Summary of a report by Erin Davies
December 21, 1998
When you buy a ticket for just about anything, you're free to use it yourself or give it away to anyone you choose. Why are airline tickets nontransferable?
If you think the answer is security, you're wrong. According to the FAA, carriers must request passenger identification, but there is no requirement that tickets be nontransferable. And the Air Transport Association says it's a choice made by individual airlines. So why don't most airlines allow it?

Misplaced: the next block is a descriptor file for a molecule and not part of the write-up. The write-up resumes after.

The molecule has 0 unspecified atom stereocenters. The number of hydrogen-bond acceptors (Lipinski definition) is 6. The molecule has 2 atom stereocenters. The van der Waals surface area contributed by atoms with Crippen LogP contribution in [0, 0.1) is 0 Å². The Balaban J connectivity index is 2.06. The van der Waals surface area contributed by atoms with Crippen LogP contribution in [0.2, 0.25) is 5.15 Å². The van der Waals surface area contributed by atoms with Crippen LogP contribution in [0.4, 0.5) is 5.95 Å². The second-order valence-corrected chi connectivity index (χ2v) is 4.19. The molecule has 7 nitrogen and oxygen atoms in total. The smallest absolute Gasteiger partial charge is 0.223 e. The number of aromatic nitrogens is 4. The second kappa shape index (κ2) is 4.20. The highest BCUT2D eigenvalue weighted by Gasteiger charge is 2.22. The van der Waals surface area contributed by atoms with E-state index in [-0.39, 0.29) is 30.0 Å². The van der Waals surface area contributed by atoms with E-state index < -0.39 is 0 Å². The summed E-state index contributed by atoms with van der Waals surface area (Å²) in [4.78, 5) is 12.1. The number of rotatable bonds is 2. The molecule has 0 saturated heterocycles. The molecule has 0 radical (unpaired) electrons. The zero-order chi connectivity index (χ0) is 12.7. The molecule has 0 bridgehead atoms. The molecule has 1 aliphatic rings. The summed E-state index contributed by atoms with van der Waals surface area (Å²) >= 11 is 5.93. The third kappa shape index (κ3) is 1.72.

Because of the peculiar nature of airline tickets' pricing structure, whereby fares typically skyrocket as the travel date nears, they could fall prey to speculators, who would snap up blocks of tickets at the reduced prices and then resell them later, undercutting the airlines' last-minute fares. Nontransferability prevents such shenanigans, which have the potential to completely undo the airlines' attempt to revenue by price discriminating among customers with different reservation prices.